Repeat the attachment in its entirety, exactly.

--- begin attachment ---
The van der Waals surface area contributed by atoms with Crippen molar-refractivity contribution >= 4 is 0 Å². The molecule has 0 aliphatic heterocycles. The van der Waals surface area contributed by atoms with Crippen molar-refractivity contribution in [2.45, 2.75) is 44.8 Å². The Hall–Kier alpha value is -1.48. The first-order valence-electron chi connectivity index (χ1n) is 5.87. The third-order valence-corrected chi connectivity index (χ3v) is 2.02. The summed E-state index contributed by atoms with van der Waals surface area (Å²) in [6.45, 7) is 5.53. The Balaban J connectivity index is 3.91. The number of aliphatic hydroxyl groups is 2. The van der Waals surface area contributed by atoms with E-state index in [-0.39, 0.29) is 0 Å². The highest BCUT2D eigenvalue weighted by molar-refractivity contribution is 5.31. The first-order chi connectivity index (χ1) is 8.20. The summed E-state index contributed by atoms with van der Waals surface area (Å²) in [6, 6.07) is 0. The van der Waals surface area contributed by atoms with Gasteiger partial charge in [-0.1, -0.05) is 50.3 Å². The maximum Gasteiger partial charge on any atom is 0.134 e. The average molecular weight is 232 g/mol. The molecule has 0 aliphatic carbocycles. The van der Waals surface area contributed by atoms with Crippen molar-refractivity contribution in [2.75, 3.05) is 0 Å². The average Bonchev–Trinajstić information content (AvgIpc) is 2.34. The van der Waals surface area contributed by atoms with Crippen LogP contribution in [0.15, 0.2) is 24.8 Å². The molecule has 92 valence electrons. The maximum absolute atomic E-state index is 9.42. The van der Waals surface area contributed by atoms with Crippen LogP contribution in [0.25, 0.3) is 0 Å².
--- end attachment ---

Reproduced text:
The van der Waals surface area contributed by atoms with Crippen molar-refractivity contribution >= 4 is 0 Å². The molecule has 0 aliphatic heterocycles. The van der Waals surface area contributed by atoms with Crippen molar-refractivity contribution in [2.45, 2.75) is 44.8 Å². The Hall–Kier alpha value is -1.48. The first-order valence-electron chi connectivity index (χ1n) is 5.87. The third-order valence-corrected chi connectivity index (χ3v) is 2.02. The summed E-state index contributed by atoms with van der Waals surface area (Å²) in [6.45, 7) is 5.53. The Balaban J connectivity index is 3.91. The number of aliphatic hydroxyl groups is 2. The van der Waals surface area contributed by atoms with E-state index in [-0.39, 0.29) is 0 Å². The highest BCUT2D eigenvalue weighted by molar-refractivity contribution is 5.31. The first-order chi connectivity index (χ1) is 8.20. The summed E-state index contributed by atoms with van der Waals surface area (Å²) in [6, 6.07) is 0. The van der Waals surface area contributed by atoms with Gasteiger partial charge in [-0.1, -0.05) is 50.3 Å². The maximum Gasteiger partial charge on any atom is 0.134 e. The average molecular weight is 232 g/mol. The molecule has 0 aliphatic carbocycles. The van der Waals surface area contributed by atoms with Crippen molar-refractivity contribution in [2.75, 3.05) is 0 Å². The average Bonchev–Trinajstić information content (AvgIpc) is 2.34. The van der Waals surface area contributed by atoms with Crippen LogP contribution in [0.15, 0.2) is 24.8 Å². The molecule has 92 valence electrons. The maximum absolute atomic E-state index is 9.42. The van der Waals surface area contributed by atoms with Crippen LogP contribution in [0.25, 0.3) is 0 Å².